If any one thing became clear to us the morning we attended presentations of six studies being conducted as part of the ‘Green Agenda’ top sector programme of iVerde and Royal Floraholland, it was that green affects so many aspects of life as a whole. Mankind evolved in the savannas so we feel happier near green and heal more quickly if we are surrounded by green; ever more urban areas have difficulty coping with heavy rainfall and green can offer tremendous solutions; ever more seniors live independently for longer, green can help them retain their vitality. So all in all, green can make us more sociable, happier, friendlier, calmer and healthier. Who would say no to that?
What is the Green Agenda?
To be precise, the Green Agenda is a research programme within the top sector Horticulture and Starting Materials, within the innovation theme Health and Well-being and the umbrella programme Green for a healthy living environment. Six research projects have been set up within the work themes living, working, learning and recovering, and several more will follow between now and 2018. Answers are given to questions on health, well/being, urbanisation and the part green plays in all these aspects. On Wednesday 28 June, we were invited to attend an assembly during which the first six research groups told each other what they were working on.
What has already been proven?
Joop Spijker, senior researcher with Alterra, in the field of woodlands, nature and urban green, told us about the research he is conducting together with Sjerp de Vries. They compare the results of questionnaires (self-analysis) with similar research relating to actual behaviour. The Dutch say that green is important to them, for example, and that they believe green and nature are beneficial to health, but a) how does this translate to their behaviour and b) is green actually beneficial to health? The research project particularly focuses on what has already been thoroughly researched and where the results of different studies have produced consistent outcomes. This research project processes the results in a knowledge database and develops a fact sheet for each theme. The key question is increasingly becoming: why do people feel so much better in a green environment? He did indicate that too many studies are based purely on questionnaires i.e. self-perception, and too little actual data is monitored. For example: people say they feel better but is their blood pressure then actually measured?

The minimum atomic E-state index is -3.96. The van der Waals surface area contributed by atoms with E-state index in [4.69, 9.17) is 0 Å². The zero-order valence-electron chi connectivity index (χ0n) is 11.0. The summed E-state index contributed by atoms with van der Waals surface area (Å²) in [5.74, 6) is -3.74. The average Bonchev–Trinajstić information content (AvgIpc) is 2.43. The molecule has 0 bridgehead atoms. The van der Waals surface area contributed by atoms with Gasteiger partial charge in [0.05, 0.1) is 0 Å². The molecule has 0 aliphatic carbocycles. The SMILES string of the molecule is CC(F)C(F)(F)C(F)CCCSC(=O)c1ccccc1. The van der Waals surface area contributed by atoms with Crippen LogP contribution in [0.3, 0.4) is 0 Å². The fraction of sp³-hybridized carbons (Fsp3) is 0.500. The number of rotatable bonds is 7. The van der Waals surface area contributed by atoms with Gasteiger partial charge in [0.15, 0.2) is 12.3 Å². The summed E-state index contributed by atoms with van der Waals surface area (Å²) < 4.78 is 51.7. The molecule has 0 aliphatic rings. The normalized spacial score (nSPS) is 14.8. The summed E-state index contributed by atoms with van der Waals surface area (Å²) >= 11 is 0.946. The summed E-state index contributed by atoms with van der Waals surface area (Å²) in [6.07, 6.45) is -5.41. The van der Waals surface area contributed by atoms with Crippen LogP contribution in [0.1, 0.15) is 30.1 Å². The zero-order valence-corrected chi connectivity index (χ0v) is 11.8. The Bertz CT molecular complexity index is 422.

How can you optimise an area to benefit health?
As a researcher with Alterra, Robert Snep is looking for green ecosystems, preferably urban ones. He makes existing research measurable and visible. He presented the Adaptation Support Dashboard, a digital dashboard in which an existing area can be redesigned applying recommendations based on research data. The research data entered is translated to practical green advice for that specific area and the dashboard then also shows how that one area could contribute to resolving the climate problem, for example. This is one way of translating knowledge to practical applications, to build a bridge between knowledge and managers and architects. This climate tool already exists but for this current research he would like to expand the tool to include the aspect of health, the “Green Health Check”. This is by no means easy; how do you translate health to square metres or numbers of trees?
Why plant which tree where?
Jelle Hiemstra, senior researcher at WUR in the field of plants and trees followed on from this beautifully with his current project. He is researching why which trees are most suitable for which places. There can be all kinds of reasons for planting a tree; health is one reason, others include shade, noise and biodiversity. During his research he not only discovers how little ready knowledge the managers concerned appear to have of urban green but also that these questions are asked too infrequently, certainly in relation to trees. Why do you want a tree and which tree would be most suitable? Everyone agreed that the results of this study could be effectively incorporated into the Adaptation Support Dashboard.